a big fan of Charles Mann’s previous
New Revelations of the Americas Before
Columbus, in which he
provides a sweeping and provocative
examination of North and South America
prior to the arrival of Christopher
Columbus. It’s exhaustively researched
but so wonderfully written that it’s
anything but exhausting to read. With
1493, Mann has taken it to a
new, truly global level. Building on the
groundbreaking work of Alfred Crosby
The Columbian Exchange and, I’m
proud to say, a fellow Nantucketer),
Mann has written nothing less than the
story of our world: how a planet of what
were once several autonomous continents
is quickly becoming a single,
Mann not only talked to countless
scientists and researchers; he visited
the places he writes about, and as a
consequence, the book has a marvelously
wide-ranging yet personal feel as we
follow Mann from one far-flung corner of
the world to the next. And always, the
prose is masterful. In telling the
improbable story of how Spanish and
Chinese cultures collided in the
Philippines in the sixteenth century, he
takes us to the island of Mindoro whose
“southern coast consists of a number of
small bays, one next to another like
tooth marks in an apple.” We learn how
the spread of malaria, the potato,
tobacco, guano, rubber plants, and sugar
cane have disrupted and convulsed the
planet and will continue to do so until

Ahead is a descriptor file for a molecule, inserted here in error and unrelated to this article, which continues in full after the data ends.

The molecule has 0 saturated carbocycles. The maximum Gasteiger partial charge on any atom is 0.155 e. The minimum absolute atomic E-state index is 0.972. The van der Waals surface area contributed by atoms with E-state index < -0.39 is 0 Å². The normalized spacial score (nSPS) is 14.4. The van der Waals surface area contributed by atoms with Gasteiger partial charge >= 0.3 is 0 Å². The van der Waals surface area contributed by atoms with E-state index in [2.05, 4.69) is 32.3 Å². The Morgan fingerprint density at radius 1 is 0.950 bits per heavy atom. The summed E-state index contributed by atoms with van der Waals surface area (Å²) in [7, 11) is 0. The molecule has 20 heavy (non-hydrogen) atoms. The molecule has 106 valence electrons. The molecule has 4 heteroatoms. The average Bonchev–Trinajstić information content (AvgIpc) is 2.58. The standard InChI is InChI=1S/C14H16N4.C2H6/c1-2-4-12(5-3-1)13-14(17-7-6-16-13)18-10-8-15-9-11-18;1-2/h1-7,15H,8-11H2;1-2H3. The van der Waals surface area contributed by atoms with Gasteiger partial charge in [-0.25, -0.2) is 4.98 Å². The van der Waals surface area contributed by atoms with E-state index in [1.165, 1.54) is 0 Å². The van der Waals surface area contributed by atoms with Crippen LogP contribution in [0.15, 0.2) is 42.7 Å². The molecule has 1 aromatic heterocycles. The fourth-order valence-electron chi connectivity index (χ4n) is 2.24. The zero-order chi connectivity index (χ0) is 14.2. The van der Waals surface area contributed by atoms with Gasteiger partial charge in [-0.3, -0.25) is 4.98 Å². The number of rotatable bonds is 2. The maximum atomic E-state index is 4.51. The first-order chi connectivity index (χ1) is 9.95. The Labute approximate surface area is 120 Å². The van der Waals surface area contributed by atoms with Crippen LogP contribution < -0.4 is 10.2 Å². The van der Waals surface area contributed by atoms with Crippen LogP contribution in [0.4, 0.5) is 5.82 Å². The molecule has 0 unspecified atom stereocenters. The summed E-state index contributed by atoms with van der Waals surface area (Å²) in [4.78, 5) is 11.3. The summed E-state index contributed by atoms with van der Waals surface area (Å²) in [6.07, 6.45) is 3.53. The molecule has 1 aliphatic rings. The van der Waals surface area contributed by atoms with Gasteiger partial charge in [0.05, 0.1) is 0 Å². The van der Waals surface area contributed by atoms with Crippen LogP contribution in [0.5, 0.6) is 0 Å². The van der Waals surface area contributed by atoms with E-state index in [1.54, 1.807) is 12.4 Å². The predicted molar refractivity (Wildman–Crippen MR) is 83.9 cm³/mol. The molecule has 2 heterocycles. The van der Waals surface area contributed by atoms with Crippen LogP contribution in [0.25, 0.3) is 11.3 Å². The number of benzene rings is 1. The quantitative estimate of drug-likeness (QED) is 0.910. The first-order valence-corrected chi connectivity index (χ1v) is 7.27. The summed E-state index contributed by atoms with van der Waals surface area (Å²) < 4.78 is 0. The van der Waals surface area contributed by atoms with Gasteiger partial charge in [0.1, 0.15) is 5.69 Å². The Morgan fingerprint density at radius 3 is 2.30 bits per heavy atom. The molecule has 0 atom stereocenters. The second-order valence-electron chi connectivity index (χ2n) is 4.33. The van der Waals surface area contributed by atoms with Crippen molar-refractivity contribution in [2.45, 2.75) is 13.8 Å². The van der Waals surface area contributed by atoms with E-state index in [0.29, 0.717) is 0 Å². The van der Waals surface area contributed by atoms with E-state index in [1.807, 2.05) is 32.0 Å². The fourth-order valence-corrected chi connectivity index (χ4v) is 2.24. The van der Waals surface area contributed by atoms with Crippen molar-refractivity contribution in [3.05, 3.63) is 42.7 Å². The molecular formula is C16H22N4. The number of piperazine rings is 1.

we are finally living on one integrated
or at least close-to-integrated Earth.
Whether or not the human instigators of
all this remarkable change will survive
the process they helped to initiate more
than five hundred years ago remains,
Mann suggests in this monumental and
revelatory book, an open question.
* * *
The Persistence of the Color Line
Racial Politics and the Obama Presidency
By Randall Kennedy
Among the best things about
The Persistence of the Color Line
is watching Mr. Kennedy hash through the
positions about Mr. Obama staked out by
black commentators on the left and
right, from Stanley Crouch and Cornel
West to Juan Williams and Tavis Smiley.
He can be pointed. Noting the way Mr.
Smiley consistently “voiced skepticism
regarding whether blacks should back
Obama” . . .
finest chapter in
The Persistence of the Color Line
is so resonant, and so personal, it
could nearly be the basis for a book of
its own. That chapter is titled
“Reverend Wright and My Father:
Reflections on Blacks and Patriotism.”
Recalling some of the criticisms of
America’s past made by Mr. Obama’s
former pastor, Mr. Kennedy writes with
feeling about his own father, who put
each of his three of his children
through Princeton but who “never forgave
American society for its racist
mistreatment of him and those whom he
most loved.” His father distrusted
the police, who had frequently called
him “boy,” and rejected patriotism. Mr.
Kennedy’s father “relished Muhammad
Ali’s quip that the Vietcong had never
called him ‘nigger.’ ” The author places
his father, and Mr. Wright, in
sympathetic historical light.
* * *
update 2 November